Annual Reviews-why bother?
With the end of financial year fast approaching, one common question on managers’ minds is often “what is the purpose of doing performance reviews when I have so many more important things to do?”
One of the main criticisms from employees in many organizations is that they don’t receive any feedback about how they are doing and if they do get feedback, it’s almost always negative. While sometimes performance evaluations are not the most pleasant thing to give or receive, they are absolutely necessary to ensure you are meeting and exceeding business goals.
Well-executed performance reviews provide the following benefits for your business:
Direction – They provide a structure to set individual goals that are aligned with team and business goals. This ensures your employees are reading from the same page (or at least the same book) with regard to where they business is heading.
Retention – They present an opportunity for an open conversation with your people about their performance. By taking the time out of your schedule to have this discussion and offer positive and constructive feedback, it shows them you value their contribution. For an employee who may be frustrated and contemplating other options, such open and honest dialogue may ease some of the frustration and shift focus back to your business.
Promotion – They can help identify employees who have the potential for a promotion or the ability (or desire) to fill other positions within the business.
Compensation – When linked with salary reviews, they offer a consistent system to measure achievement against pre-determined criteria, thereby removing any subjectivity from salary increase decisions.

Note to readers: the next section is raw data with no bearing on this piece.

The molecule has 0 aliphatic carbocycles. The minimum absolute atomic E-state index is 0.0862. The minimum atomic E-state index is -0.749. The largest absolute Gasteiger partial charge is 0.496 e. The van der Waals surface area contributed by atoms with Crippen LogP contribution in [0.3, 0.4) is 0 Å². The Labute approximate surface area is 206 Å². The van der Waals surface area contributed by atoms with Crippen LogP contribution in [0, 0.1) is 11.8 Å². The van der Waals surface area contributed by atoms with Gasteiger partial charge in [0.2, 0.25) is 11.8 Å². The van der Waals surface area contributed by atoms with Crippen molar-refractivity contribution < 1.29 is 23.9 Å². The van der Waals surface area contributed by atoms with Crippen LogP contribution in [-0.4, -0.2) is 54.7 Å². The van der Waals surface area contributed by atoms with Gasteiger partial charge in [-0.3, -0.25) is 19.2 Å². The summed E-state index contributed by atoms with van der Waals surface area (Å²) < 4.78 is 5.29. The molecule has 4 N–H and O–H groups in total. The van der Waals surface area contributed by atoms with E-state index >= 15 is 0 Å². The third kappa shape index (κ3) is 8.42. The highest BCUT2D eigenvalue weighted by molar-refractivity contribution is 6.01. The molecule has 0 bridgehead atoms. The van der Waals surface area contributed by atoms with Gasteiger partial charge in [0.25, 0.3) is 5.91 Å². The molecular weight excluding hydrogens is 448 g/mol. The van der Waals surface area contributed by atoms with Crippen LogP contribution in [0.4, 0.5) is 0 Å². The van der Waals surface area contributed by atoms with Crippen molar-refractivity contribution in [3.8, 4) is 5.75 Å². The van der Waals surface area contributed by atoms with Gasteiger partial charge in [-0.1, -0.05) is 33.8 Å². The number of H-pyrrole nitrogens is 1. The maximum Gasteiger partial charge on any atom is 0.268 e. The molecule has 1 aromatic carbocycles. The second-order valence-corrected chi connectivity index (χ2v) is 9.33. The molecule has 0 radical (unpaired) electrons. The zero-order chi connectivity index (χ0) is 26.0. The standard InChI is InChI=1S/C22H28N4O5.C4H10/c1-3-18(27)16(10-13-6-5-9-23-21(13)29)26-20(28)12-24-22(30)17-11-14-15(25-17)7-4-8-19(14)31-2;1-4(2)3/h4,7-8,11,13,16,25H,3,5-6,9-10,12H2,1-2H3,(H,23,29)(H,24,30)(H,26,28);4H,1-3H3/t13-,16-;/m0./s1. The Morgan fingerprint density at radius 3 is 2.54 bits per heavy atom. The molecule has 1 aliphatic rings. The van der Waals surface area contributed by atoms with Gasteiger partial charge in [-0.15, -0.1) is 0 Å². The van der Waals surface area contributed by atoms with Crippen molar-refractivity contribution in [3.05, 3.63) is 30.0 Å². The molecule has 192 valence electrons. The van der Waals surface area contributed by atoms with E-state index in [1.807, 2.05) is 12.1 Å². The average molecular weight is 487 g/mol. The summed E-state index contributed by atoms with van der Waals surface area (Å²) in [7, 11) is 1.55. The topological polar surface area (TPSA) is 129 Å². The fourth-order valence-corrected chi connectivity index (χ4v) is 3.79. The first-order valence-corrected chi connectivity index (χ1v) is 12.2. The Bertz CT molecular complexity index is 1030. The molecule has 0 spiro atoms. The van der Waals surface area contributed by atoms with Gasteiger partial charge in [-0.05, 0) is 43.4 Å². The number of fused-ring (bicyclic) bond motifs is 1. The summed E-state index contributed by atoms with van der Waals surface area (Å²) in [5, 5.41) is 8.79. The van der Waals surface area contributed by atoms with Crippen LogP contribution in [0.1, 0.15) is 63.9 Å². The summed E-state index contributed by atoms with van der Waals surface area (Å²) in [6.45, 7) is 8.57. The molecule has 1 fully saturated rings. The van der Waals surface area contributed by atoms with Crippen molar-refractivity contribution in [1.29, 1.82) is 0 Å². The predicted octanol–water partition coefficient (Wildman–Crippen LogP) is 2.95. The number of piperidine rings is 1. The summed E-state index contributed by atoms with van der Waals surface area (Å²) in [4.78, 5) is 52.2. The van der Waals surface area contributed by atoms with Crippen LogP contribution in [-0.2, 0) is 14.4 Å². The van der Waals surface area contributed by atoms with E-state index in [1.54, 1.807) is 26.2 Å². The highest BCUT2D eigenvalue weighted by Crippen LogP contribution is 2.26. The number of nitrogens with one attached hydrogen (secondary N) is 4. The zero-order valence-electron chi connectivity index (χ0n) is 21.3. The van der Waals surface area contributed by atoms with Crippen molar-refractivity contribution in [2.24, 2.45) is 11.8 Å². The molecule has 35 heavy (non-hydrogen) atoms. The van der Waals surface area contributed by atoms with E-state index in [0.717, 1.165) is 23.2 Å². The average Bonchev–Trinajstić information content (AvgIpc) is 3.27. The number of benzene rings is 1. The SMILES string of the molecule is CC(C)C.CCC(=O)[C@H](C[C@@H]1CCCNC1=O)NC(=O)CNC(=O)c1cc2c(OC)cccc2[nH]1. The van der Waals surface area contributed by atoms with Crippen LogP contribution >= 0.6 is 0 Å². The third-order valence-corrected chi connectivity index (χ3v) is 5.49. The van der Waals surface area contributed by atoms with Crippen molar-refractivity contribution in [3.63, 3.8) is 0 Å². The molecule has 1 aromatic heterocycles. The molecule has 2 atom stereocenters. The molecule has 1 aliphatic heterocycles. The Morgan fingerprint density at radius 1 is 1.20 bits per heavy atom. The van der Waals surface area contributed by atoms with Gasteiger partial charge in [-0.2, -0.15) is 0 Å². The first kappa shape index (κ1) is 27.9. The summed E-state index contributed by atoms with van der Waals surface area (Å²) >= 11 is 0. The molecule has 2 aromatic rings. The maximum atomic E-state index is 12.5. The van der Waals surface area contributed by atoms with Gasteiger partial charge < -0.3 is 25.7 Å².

Training needs – They can help to identify gaps in skills or experience that are limiting or inhibiting progress against objectives. Knowing about these gaps and addressing them now will be much easier than fixing the problems they may cause for your business down the track.
Career goals – They provide an opportunity for your employees to discuss their career aspirations. This may help with retention if you can offer a career path or a development opportunity that assists with the employee’s career goals.
Changes in behaviour / attitude – They provide a structure for discussing issues around required changes to attitude or behaviour in the context of the business or team objectives – before it becomes a disciplinary concern.
Disciplinary action – In the case of repeated under-performance that has been discussed and documented as part of the Performance Review process, the trail of documentation can provide a legally defensible reason for termination.
Here are some tips to make sure your Performance Reviews are well-executed.
1. As the manager, have a positive attitude about the value of the Review process
2. Don’t let there be any surprises during the Review – regular and timely feedback should be provided throughout the year.
3. Give employees notice of the Review date and sufficient time to prepare their own notes (send them the forms in advance).
4. Be specific with your feedback – don’t provide generalities such as ‘work harder’ or ‘be a better team player’. These do not offer enough information to ensure the employee understands the nature of the concerns. Specific examples are a must.
5. Use the review as an opportunity to coach and assist the employee to improve rather than to simply rate their performance.
6. Set goals / objectives that are Specific, Measurable, Attainable, Relevant and Time-Bound (S.M.A.R.T)
7. Be open to feedback from your employees about you as the Manager.